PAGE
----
For church planters traversing through the fields in rural India, there’s more to overcome than the oppressive heat, relational conflict, and the daunting persecution… watch, your, step.

SOM-India Director Singh reports how church planters regularly encounter snakes as a way of life. Most church planters are common laborers who cut down major areas of dense trees and shrubbery to prepare the fields for harvest, which often means confronting dangers unseen and hidden.

Church Planter in IndiaAlthough there are many stories of snake bites, two stand out. In one case, the SOM church planter Ganapati made his living working the rice fields that were known for snakes. One late afternoon he was bit and immediately felt the effects of the venom, becoming numb, speechless, and thereafter died. His mother is a strong believer in Christ today from the witness of Ganapati’s life.

A snake bit another SOM church planter in 2019. He toils daily cutting wood for the government and logging industry. On the day he was bit, his co-workers ran from him in fear of a snake curse upon them. His friends heard the church planter calling upon Jesus. After half an hour, the friends came back and saw that the church planter was healthy. The church planter preached the gospel and the fear of God fell upon all the Indians. Two Indians surrendered their lives to Christ as a result.

New research from eLife Sciences reports that 50,000 people die each year (137 daily) in India from snake bites. Lurking in the fields and forests are cobras, vipers, mambas, and numerous other types of venomous snakes.

Indians highly regard snakes as part of their Hindu worship culture, with many worshipping the snake as a god. Killing snakes is forbidden. One of their prime gods is half-human and half snake! This god breeds great fear and has fangs of death.

The Word:

The Lord tells man, in the book of Genesis, to rule over the creatures of the ground. The worship of snakes in India reminds us that having creatures rule over mankind brings great harm and daily oppression.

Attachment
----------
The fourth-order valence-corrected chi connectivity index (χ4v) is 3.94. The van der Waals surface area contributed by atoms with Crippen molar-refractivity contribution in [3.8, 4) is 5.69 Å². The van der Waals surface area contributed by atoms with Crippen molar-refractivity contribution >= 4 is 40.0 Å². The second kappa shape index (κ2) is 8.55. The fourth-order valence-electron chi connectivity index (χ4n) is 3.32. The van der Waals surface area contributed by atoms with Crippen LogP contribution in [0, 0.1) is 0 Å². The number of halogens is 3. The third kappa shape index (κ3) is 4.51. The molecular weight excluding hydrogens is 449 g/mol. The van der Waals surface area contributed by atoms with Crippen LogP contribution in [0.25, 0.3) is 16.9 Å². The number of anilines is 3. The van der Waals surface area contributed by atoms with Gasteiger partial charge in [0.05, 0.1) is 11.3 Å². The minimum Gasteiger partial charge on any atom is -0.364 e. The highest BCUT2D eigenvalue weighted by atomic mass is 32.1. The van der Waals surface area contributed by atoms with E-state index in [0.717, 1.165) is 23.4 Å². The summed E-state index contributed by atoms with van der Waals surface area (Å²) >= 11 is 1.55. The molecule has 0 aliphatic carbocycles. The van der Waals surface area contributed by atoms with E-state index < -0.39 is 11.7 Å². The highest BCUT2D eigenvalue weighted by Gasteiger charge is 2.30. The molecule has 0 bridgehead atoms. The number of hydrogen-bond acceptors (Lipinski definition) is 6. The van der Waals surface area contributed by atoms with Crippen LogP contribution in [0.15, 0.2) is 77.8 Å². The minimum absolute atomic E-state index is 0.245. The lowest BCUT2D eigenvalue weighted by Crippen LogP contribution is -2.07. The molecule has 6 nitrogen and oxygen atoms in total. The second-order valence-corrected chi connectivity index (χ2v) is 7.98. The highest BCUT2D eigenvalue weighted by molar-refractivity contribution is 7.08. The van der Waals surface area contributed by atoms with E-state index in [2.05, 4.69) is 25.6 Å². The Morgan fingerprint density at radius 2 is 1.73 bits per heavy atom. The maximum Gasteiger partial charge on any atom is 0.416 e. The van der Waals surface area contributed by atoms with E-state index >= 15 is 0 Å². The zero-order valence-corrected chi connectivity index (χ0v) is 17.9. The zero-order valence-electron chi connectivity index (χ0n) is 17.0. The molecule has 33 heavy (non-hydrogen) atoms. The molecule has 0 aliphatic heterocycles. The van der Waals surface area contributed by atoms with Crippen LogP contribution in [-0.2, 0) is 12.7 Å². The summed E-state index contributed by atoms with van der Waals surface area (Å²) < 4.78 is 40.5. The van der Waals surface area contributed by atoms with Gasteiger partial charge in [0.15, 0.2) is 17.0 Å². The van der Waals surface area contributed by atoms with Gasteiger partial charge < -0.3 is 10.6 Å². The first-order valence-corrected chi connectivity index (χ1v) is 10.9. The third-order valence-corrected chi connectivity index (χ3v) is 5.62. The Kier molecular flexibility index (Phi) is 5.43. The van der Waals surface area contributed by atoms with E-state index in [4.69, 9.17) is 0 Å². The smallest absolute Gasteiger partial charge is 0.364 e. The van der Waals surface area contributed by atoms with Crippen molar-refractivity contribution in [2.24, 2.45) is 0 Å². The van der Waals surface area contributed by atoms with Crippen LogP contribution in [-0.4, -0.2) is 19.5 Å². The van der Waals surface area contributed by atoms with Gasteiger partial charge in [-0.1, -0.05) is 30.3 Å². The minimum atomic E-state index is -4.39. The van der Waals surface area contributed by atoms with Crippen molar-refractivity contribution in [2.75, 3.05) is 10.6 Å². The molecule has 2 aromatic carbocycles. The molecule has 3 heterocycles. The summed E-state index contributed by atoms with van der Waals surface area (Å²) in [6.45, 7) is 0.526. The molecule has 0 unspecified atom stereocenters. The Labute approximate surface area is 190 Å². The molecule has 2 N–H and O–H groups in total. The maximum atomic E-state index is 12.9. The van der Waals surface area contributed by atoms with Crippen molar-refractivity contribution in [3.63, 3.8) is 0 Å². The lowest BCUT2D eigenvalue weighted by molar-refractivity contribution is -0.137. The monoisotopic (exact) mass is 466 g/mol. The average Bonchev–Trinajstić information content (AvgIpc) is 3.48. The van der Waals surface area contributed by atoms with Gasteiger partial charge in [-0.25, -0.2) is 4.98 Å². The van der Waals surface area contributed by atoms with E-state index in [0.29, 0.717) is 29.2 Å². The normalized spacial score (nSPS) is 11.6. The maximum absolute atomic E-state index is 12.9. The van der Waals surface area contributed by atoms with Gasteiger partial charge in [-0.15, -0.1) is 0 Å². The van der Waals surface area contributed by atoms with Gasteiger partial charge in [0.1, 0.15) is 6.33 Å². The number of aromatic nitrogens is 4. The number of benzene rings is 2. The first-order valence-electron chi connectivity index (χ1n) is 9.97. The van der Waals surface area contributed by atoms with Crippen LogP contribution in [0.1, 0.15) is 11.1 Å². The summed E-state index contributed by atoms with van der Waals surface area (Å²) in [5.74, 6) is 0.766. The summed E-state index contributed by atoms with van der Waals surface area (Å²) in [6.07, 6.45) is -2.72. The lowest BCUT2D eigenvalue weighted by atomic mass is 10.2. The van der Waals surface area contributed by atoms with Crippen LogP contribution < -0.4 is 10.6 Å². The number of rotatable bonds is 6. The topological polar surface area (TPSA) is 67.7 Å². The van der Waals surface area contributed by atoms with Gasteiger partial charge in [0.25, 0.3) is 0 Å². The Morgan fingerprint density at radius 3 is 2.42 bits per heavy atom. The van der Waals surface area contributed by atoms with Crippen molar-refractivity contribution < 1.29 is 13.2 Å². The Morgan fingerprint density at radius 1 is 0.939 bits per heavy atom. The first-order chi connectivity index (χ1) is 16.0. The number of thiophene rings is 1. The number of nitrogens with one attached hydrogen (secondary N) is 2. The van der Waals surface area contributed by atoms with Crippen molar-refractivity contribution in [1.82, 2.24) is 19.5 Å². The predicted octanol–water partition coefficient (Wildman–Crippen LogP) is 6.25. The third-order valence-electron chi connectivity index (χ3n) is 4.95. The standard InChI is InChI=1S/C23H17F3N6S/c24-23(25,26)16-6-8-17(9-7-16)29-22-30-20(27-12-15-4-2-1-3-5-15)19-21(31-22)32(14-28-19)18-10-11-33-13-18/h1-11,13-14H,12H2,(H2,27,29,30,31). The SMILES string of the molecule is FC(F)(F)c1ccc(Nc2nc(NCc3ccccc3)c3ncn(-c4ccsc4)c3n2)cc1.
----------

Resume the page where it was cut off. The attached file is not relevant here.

To be bitten by a snake in India is to be cursed by the gods. Therefore, when a violent snake attacks, the people shutter in awe and fear.

Scripture also shows snakes to represent Satan. Snakes are symbolic of temptation and doubt which is the fruit of Satan. Snakes do much more than leave bite marks. Hundreds of thousands are left each year with debilitating physical effects. SOM network of church planters must regularly confront physical and spiritual snakes as they advance the gospel in unreached and restricted villages.

By faith in Jesus Christ, believers can be confident in the call of God to exercise dominion over ALL the creatures upon the earth (Genesis 1:26).

Takeaway:

“Death, where is your sting? The sting of death is sin, and the power of sin is the law. But thanks be to God! He gives us the victory through our Lord Jesus Christ.” (1 Cor 15:55b-57).

Though sin and death are like bad snake bites that snap at the heels and numb the soul, the power of the Gospel brings deliverance.

The faith, sacrifice and endurance of the first church planter who died, is a testimony to stand up in the face of the harshest conditions.

For the second church planter who was bitten and watched his coworkers scatter, the power to rise above death is a compelling reminder of the power of God’s Spirit to intervene and overcome even as the apostle Paul did on Malta when a snake bit him (Acts 28:3-5).

The act of confronting, removing, and overcoming dangerous snakes, if necessary, is a powerful witness to idol worshipping Indians.

These are just more ways the advancement of the Church planting movement is changing India. Your prayers, witness of Christ and generosity assist our Indian family in redeeming the land and clearing the brush, in more ways than one!

 

SOM-USA, Jeremiah Philip

 

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